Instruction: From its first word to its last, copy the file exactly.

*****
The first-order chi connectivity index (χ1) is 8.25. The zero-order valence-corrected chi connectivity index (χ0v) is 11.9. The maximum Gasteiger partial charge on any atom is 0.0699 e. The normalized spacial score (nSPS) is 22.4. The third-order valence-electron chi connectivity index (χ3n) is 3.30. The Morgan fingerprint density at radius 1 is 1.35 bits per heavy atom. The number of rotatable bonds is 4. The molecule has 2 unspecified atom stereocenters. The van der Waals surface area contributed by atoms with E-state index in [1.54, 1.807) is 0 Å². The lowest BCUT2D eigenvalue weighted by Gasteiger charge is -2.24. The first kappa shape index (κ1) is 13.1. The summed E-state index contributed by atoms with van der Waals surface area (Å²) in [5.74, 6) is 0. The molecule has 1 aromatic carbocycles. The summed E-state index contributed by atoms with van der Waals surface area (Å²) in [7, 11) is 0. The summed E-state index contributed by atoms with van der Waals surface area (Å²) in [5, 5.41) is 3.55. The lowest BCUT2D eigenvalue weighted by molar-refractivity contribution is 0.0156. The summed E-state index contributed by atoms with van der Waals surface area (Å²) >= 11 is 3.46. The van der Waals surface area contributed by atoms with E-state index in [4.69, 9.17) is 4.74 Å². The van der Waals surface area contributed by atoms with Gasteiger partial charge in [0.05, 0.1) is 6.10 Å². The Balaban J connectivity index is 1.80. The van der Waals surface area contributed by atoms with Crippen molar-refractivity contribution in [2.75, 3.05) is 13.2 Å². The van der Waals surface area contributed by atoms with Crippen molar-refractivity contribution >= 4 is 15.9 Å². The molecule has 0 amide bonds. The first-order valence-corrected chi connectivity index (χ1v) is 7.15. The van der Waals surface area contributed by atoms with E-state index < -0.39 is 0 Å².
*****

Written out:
The first-order chi connectivity index (χ1) is 8.25. The zero-order valence-corrected chi connectivity index (χ0v) is 11.9. The maximum Gasteiger partial charge on any atom is 0.0699 e. The normalized spacial score (nSPS) is 22.4. The third-order valence-electron chi connectivity index (χ3n) is 3.30. The Morgan fingerprint density at radius 1 is 1.35 bits per heavy atom. The number of rotatable bonds is 4. The molecule has 2 unspecified atom stereocenters. The van der Waals surface area contributed by atoms with E-state index in [1.54, 1.807) is 0 Å². The lowest BCUT2D eigenvalue weighted by Gasteiger charge is -2.24. The first kappa shape index (κ1) is 13.1. The summed E-state index contributed by atoms with van der Waals surface area (Å²) in [5.74, 6) is 0. The molecule has 1 aromatic carbocycles. The summed E-state index contributed by atoms with van der Waals surface area (Å²) in [7, 11) is 0. The summed E-state index contributed by atoms with van der Waals surface area (Å²) in [5, 5.41) is 3.55. The lowest BCUT2D eigenvalue weighted by molar-refractivity contribution is 0.0156. The summed E-state index contributed by atoms with van der Waals surface area (Å²) >= 11 is 3.46. The van der Waals surface area contributed by atoms with E-state index in [4.69, 9.17) is 4.74 Å². The van der Waals surface area contributed by atoms with Gasteiger partial charge in [0.05, 0.1) is 6.10 Å². The Balaban J connectivity index is 1.80. The van der Waals surface area contributed by atoms with Crippen molar-refractivity contribution in [2.75, 3.05) is 13.2 Å². The van der Waals surface area contributed by atoms with Crippen molar-refractivity contribution >= 4 is 15.9 Å². The molecule has 0 amide bonds. The first-order valence-corrected chi connectivity index (χ1v) is 7.15. The van der Waals surface area contributed by atoms with E-state index < -0.39 is 0 Å².